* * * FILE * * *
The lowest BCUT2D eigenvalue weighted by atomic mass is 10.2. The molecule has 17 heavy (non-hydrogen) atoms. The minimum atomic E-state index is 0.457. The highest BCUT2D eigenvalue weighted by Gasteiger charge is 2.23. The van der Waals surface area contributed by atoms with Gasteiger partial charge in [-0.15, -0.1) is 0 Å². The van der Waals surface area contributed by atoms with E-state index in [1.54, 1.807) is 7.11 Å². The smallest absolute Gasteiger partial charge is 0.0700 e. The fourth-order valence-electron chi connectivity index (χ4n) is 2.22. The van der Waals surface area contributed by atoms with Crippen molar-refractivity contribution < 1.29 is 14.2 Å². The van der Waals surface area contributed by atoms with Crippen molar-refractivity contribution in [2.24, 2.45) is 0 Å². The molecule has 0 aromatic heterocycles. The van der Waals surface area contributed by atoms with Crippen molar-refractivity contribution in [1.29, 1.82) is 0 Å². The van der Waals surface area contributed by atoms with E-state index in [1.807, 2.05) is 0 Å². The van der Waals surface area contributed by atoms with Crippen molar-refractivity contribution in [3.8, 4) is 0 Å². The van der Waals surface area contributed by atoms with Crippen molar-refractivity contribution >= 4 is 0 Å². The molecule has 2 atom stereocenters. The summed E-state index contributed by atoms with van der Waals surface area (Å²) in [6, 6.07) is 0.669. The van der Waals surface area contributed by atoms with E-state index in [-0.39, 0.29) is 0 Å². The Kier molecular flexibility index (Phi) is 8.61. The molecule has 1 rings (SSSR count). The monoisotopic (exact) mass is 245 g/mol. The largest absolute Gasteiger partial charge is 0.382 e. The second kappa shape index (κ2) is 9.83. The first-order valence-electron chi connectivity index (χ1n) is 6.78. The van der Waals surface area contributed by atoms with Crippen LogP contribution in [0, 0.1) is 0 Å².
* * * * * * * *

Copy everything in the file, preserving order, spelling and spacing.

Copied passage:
The lowest BCUT2D eigenvalue weighted by atomic mass is 10.2. The molecule has 17 heavy (non-hydrogen) atoms. The minimum atomic E-state index is 0.457. The highest BCUT2D eigenvalue weighted by Gasteiger charge is 2.23. The van der Waals surface area contributed by atoms with Gasteiger partial charge in [-0.15, -0.1) is 0 Å². The van der Waals surface area contributed by atoms with E-state index in [1.54, 1.807) is 7.11 Å². The smallest absolute Gasteiger partial charge is 0.0700 e. The fourth-order valence-electron chi connectivity index (χ4n) is 2.22. The van der Waals surface area contributed by atoms with Crippen molar-refractivity contribution < 1.29 is 14.2 Å². The van der Waals surface area contributed by atoms with Crippen molar-refractivity contribution in [2.24, 2.45) is 0 Å². The molecule has 0 aromatic heterocycles. The van der Waals surface area contributed by atoms with Crippen molar-refractivity contribution in [1.29, 1.82) is 0 Å². The van der Waals surface area contributed by atoms with E-state index in [1.807, 2.05) is 0 Å². The van der Waals surface area contributed by atoms with Crippen molar-refractivity contribution in [3.8, 4) is 0 Å². The van der Waals surface area contributed by atoms with Crippen molar-refractivity contribution >= 4 is 0 Å². The molecule has 2 atom stereocenters. The summed E-state index contributed by atoms with van der Waals surface area (Å²) in [6, 6.07) is 0.669. The van der Waals surface area contributed by atoms with E-state index in [-0.39, 0.29) is 0 Å². The Kier molecular flexibility index (Phi) is 8.61. The molecule has 1 rings (SSSR count). The monoisotopic (exact) mass is 245 g/mol. The largest absolute Gasteiger partial charge is 0.382 e. The second kappa shape index (κ2) is 9.83. The first-order valence-electron chi connectivity index (χ1n) is 6.78. The van der Waals surface area contributed by atoms with Crippen LogP contribution in [0, 0.1) is 0 Å².